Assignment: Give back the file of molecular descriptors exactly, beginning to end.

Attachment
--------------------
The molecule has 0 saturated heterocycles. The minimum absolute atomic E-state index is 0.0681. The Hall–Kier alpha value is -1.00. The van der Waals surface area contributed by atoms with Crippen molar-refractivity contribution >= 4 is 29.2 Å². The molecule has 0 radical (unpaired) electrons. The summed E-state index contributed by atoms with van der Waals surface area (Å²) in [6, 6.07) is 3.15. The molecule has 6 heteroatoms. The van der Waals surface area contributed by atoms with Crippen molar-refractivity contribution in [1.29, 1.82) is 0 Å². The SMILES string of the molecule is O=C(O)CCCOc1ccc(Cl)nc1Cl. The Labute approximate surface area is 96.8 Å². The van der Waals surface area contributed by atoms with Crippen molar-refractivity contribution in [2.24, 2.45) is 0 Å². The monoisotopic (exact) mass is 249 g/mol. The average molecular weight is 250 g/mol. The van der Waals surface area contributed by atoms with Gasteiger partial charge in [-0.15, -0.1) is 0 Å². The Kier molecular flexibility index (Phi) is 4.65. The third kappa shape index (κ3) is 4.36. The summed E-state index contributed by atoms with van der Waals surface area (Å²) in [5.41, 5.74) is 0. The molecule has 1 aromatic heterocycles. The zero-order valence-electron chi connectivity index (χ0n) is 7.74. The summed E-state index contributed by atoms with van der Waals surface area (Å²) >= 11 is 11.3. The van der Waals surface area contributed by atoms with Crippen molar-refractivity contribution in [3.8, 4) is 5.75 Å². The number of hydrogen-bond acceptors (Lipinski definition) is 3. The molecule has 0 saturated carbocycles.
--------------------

The molecule has 0 saturated heterocycles. The minimum absolute atomic E-state index is 0.0681. The Hall–Kier alpha value is -1.00. The van der Waals surface area contributed by atoms with Crippen molar-refractivity contribution >= 4 is 29.2 Å². The molecule has 0 radical (unpaired) electrons. The summed E-state index contributed by atoms with van der Waals surface area (Å²) in [6, 6.07) is 3.15. The molecule has 6 heteroatoms. The van der Waals surface area contributed by atoms with Crippen molar-refractivity contribution in [1.29, 1.82) is 0 Å². The SMILES string of the molecule is O=C(O)CCCOc1ccc(Cl)nc1Cl. The Labute approximate surface area is 96.8 Å². The van der Waals surface area contributed by atoms with Crippen molar-refractivity contribution in [2.24, 2.45) is 0 Å². The monoisotopic (exact) mass is 249 g/mol. The average molecular weight is 250 g/mol. The van der Waals surface area contributed by atoms with Gasteiger partial charge in [-0.15, -0.1) is 0 Å². The Kier molecular flexibility index (Phi) is 4.65. The third kappa shape index (κ3) is 4.36. The summed E-state index contributed by atoms with van der Waals surface area (Å²) in [5.41, 5.74) is 0. The molecule has 1 aromatic heterocycles. The zero-order valence-electron chi connectivity index (χ0n) is 7.74. The summed E-state index contributed by atoms with van der Waals surface area (Å²) >= 11 is 11.3. The van der Waals surface area contributed by atoms with Crippen molar-refractivity contribution in [3.8, 4) is 5.75 Å². The number of hydrogen-bond acceptors (Lipinski definition) is 3. The molecule has 0 saturated carbocycles.